Ready for a rosy summer? Pruning and planting now is perfect prep for summer blooms
Let’s imagine strolling through a rose garden on a warm June evening. Now pause by a pergola to admire the climbers in full, fragrant flower. The lightest breeze wafts a confetti of petals while nightingales sing in a neighbouring wood. How romantic would that be?
Back here on Earth, all November roses look horrible. When you’ve pruned them they’ll be much neater, but still look horrible. But in summer ooh la la! That’s why almost everyone loves roses. They’re the mega stars for midsummer colour, fragrance and romance.
This is the season for pruning roses, and planting, too. Bare root plants are available from now to late March. You can buy containerised plants at any time but I’ve always preferred bare root plants. Being dormant, they settle quickly and grow more robustly in their first year.
Climbing varieties are surpris ingly economical with space. You can train them on any vertical surface provided it receives sun for at least part of the day.
Riot of colour: Rambler Rosa Open Arms will make your garden sparkle in summer
Roses come in all sizes, from miniature shrubs to monster ramblers. With roughly 30,000 named varieties, you’re spoilt for choice. But always make sure your chosen roses have vigour and disease resistance.
UP AND AWAY
Climbers tend to have larger flowers than ramblers. Most but not all repeat after the June flush. Later flowers come in smaller flushes.
Rambling roses produce a spectacular abundance of blooms in June. For some, that’s it. Others continue, but in smaller numbers.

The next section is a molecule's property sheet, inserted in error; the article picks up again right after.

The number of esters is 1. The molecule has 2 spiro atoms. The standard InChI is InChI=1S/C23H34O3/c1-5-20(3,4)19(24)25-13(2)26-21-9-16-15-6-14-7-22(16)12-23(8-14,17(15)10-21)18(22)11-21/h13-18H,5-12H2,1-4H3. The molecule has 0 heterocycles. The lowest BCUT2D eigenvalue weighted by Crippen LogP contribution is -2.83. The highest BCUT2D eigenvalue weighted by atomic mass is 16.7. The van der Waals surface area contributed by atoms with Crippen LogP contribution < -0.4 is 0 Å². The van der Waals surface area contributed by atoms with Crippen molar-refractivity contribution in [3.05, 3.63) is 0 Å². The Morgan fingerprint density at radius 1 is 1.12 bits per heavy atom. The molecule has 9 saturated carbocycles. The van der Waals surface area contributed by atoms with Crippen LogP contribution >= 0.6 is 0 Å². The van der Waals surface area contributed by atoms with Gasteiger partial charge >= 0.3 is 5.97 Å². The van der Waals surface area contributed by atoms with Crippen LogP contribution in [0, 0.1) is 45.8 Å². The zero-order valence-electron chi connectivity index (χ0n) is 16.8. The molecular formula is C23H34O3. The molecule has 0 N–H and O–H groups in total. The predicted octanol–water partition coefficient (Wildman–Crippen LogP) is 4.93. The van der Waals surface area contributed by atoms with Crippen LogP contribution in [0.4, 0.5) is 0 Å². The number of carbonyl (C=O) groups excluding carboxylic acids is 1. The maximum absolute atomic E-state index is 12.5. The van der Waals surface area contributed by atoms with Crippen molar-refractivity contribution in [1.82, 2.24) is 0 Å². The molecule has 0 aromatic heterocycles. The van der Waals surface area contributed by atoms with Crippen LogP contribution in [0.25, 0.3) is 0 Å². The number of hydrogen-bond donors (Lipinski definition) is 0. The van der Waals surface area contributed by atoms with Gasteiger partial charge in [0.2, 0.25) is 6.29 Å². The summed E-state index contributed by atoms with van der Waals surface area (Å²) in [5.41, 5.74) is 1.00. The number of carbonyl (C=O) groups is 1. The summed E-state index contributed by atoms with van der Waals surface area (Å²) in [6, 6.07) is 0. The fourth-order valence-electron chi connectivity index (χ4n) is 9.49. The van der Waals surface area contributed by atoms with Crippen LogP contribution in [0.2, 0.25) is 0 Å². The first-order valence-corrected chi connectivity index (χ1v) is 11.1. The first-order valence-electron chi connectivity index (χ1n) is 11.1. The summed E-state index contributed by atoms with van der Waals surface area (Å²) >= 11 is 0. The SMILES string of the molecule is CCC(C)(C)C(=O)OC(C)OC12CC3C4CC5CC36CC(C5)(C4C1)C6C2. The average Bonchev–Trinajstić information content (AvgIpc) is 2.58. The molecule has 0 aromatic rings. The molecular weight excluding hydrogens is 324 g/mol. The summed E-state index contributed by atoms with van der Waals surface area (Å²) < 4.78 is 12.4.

Ramblers are usually more vigorous than climbers. The flowers are usually small to medium, but carried on generous sprays. Seriously pushy varieties such as white Rambling Rector or spring blooming Rosa banksiae will scale a substantial tree, smothering its canopy. On a house wall, both could reach the eaves in a few weeks, so always check the expected size of your chosen plants.
As with all roses, climbers and ramblers come in every colour other than true blue. And if fragrance also matters to you, monitor your choices.
SO MUCH CHOICE
When growing different roses together, good colour harmony makes for a beautiful show. Some people love scarlet and yellow together, others dislike the contrast. Neither is wrong.
For soft blends, the salmon rambler Albertine might team with creamy white Alberic Barbier. Dark -flowered Alec’s Red works well against the old red brick of our house.
If you prefer just a June extravaganza, choose flower heavy, non -repeating ramblers. Examples include ochre and cream Goldfinch, pale pink Open Arms or shocking pink Minnehaha. To extend the show, train companion climbers such as late honeysuckle, potato vine or golden hops.
With roses, the vast number of varieties will always be confus ing. But if you study catalogues or a good book, choosing will be less hazardous. They can be the heart and soul of a garden.